Engagement metrics will tell you how successful your community is by helping you understand how many people create, respond, and interact with content.
THERE ARE TWO KEYS TO MEASURING ENGAGEMENT:
KEY #1: MEASURE ON A REGULAR BASIS
You’ll need to measure engagement on a regular basis in order to see how your community is doing over time. While you can measure engagement on a monthly basis, we recommend measuring quarterly. This is because a user’s engagement may vary a lot month-to-month, but much less if you look at it on a quarterly basis.
KEY #2: MEASURE THE RIGHT THINGS
You won’t be able to gain insights unless you measure the right metrics. What do we mean by the “right” metrics? It’s the metrics that map to your goals – if one of your goals is to provide a resource hub, see how often those resources are being downloaded. Either way, these measurements will help you evaluate whether the community’s actually being used and relied on.
Again, your organization’s goals should drive the business goals you’d like the community to achieve. For example, if one of your organization’s “jobs” is to increase retention, you’ll need to figure out a way in advance how you’re planning to calculate that.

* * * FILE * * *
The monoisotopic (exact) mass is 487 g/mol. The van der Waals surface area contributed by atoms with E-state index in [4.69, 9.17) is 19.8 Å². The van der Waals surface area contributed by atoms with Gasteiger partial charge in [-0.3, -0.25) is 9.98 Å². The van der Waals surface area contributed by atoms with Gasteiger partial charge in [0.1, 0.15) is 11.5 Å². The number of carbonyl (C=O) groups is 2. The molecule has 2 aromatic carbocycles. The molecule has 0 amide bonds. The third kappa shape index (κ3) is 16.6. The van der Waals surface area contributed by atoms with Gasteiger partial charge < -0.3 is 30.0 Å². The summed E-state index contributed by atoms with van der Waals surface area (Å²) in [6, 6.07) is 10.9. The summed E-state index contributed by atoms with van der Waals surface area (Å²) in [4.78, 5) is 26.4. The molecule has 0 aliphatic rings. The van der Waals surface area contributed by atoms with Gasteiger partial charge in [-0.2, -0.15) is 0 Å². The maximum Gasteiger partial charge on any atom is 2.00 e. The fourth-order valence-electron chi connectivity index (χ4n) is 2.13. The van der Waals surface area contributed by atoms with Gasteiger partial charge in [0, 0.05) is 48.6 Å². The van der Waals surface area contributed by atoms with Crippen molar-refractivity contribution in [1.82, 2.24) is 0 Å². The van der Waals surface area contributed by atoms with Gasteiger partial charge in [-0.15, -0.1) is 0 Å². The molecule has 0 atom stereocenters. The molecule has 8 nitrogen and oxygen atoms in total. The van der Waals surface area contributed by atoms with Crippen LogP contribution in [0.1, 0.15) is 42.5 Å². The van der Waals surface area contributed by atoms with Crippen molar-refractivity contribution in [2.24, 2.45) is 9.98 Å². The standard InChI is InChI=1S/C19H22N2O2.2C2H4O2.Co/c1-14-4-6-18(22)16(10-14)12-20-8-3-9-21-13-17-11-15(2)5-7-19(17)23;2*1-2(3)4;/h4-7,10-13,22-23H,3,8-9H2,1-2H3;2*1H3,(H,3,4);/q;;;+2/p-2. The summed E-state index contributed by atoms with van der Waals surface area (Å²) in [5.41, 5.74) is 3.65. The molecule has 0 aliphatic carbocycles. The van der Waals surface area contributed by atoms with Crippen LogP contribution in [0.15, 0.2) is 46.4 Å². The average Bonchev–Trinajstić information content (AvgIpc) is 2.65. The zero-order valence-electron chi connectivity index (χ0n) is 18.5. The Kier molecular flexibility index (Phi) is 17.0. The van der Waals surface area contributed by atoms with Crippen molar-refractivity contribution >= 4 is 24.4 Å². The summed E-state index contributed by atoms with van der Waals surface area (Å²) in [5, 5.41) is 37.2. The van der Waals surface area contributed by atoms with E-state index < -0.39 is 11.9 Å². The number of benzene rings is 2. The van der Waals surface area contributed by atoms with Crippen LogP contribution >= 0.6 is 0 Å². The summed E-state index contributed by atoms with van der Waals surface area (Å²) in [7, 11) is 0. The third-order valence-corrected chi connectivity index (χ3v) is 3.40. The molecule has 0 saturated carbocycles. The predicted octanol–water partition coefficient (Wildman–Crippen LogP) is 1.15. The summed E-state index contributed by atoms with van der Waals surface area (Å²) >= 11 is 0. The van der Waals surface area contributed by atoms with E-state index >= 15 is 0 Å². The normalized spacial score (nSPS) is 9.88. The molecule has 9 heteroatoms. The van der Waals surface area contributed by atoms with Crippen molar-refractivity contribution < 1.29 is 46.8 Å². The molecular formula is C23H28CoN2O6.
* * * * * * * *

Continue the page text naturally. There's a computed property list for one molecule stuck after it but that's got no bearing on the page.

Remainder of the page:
The same principles apply here: measure on a regular basis, and measure the right things.
Review these ideas for business metrics you might use, by use case:
Satisfaction and Advocacy:
- Average Net Promoter Score of those who engage in the community vs. those who don’t
- Retention rate of those who engage in the community vs. those who don’t
- Average lifetime value of those who engage in the community vs. those who don’t
Select Your Platform: Finding the Best Fit for You
Before you can build your online community, you’ll have to decide which platform will be the right fit.
But before you start making a list of potential solutions, you should know what you need the platform to do. This is where the work you did to determine the goals comes in handy.
Once you have well-defined organizational requirements, you’ll be in a good position to jump into research. Based on your organization’s needs, research the different features and functions included in each potential platform to make sure it has everything you want.
For platform ideas, try reviewing industry sites like G2 and asking your network for community platform recommendations.
Once you have your needs outlined, adapt our vendor checklist based on these needs.